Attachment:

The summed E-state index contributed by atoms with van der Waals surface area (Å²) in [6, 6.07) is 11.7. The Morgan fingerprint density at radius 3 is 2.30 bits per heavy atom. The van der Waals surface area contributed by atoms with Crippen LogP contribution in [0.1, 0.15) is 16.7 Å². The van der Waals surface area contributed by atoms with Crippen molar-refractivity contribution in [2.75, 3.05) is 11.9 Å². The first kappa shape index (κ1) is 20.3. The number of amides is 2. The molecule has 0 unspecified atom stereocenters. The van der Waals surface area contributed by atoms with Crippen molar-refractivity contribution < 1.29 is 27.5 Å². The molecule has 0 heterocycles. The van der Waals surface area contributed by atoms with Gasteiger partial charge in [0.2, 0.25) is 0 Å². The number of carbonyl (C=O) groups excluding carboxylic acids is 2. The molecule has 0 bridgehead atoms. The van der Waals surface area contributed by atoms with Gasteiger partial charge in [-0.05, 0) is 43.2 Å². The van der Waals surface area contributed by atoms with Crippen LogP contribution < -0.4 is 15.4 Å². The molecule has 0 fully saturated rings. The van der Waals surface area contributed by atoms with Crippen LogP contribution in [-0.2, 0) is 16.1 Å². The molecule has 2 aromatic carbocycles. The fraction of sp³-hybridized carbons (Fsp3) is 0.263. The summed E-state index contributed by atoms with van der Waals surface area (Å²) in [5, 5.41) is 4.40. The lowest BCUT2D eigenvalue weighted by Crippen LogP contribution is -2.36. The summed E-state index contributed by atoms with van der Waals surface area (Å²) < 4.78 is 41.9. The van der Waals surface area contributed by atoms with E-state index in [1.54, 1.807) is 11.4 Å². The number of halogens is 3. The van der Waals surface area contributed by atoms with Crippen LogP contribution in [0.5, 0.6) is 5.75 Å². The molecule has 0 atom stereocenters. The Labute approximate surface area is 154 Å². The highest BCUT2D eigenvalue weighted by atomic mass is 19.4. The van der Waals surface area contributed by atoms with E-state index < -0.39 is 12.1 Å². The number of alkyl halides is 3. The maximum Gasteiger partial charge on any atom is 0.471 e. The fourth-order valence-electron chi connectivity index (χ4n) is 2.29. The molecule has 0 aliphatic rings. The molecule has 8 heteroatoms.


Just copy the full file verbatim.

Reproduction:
The summed E-state index contributed by atoms with van der Waals surface area (Å²) in [6, 6.07) is 11.7. The Morgan fingerprint density at radius 3 is 2.30 bits per heavy atom. The van der Waals surface area contributed by atoms with Crippen LogP contribution in [0.1, 0.15) is 16.7 Å². The van der Waals surface area contributed by atoms with Crippen molar-refractivity contribution in [2.75, 3.05) is 11.9 Å². The first kappa shape index (κ1) is 20.3. The number of amides is 2. The molecule has 0 unspecified atom stereocenters. The van der Waals surface area contributed by atoms with Crippen molar-refractivity contribution < 1.29 is 27.5 Å². The molecule has 0 heterocycles. The van der Waals surface area contributed by atoms with Gasteiger partial charge in [0.2, 0.25) is 0 Å². The number of carbonyl (C=O) groups excluding carboxylic acids is 2. The molecule has 0 bridgehead atoms. The van der Waals surface area contributed by atoms with Gasteiger partial charge in [-0.05, 0) is 43.2 Å². The van der Waals surface area contributed by atoms with Crippen LogP contribution < -0.4 is 15.4 Å². The molecule has 0 fully saturated rings. The van der Waals surface area contributed by atoms with Crippen LogP contribution in [-0.2, 0) is 16.1 Å². The molecule has 2 aromatic carbocycles. The fraction of sp³-hybridized carbons (Fsp3) is 0.263. The summed E-state index contributed by atoms with van der Waals surface area (Å²) in [5, 5.41) is 4.40. The lowest BCUT2D eigenvalue weighted by Crippen LogP contribution is -2.36. The summed E-state index contributed by atoms with van der Waals surface area (Å²) < 4.78 is 41.9. The van der Waals surface area contributed by atoms with E-state index in [1.54, 1.807) is 11.4 Å². The number of halogens is 3. The van der Waals surface area contributed by atoms with Crippen LogP contribution in [0.5, 0.6) is 5.75 Å². The molecule has 0 atom stereocenters. The Labute approximate surface area is 154 Å². The highest BCUT2D eigenvalue weighted by atomic mass is 19.4. The van der Waals surface area contributed by atoms with E-state index < -0.39 is 12.1 Å². The number of alkyl halides is 3. The maximum Gasteiger partial charge on any atom is 0.471 e. The fourth-order valence-electron chi connectivity index (χ4n) is 2.29. The molecule has 0 aliphatic rings. The molecule has 8 heteroatoms.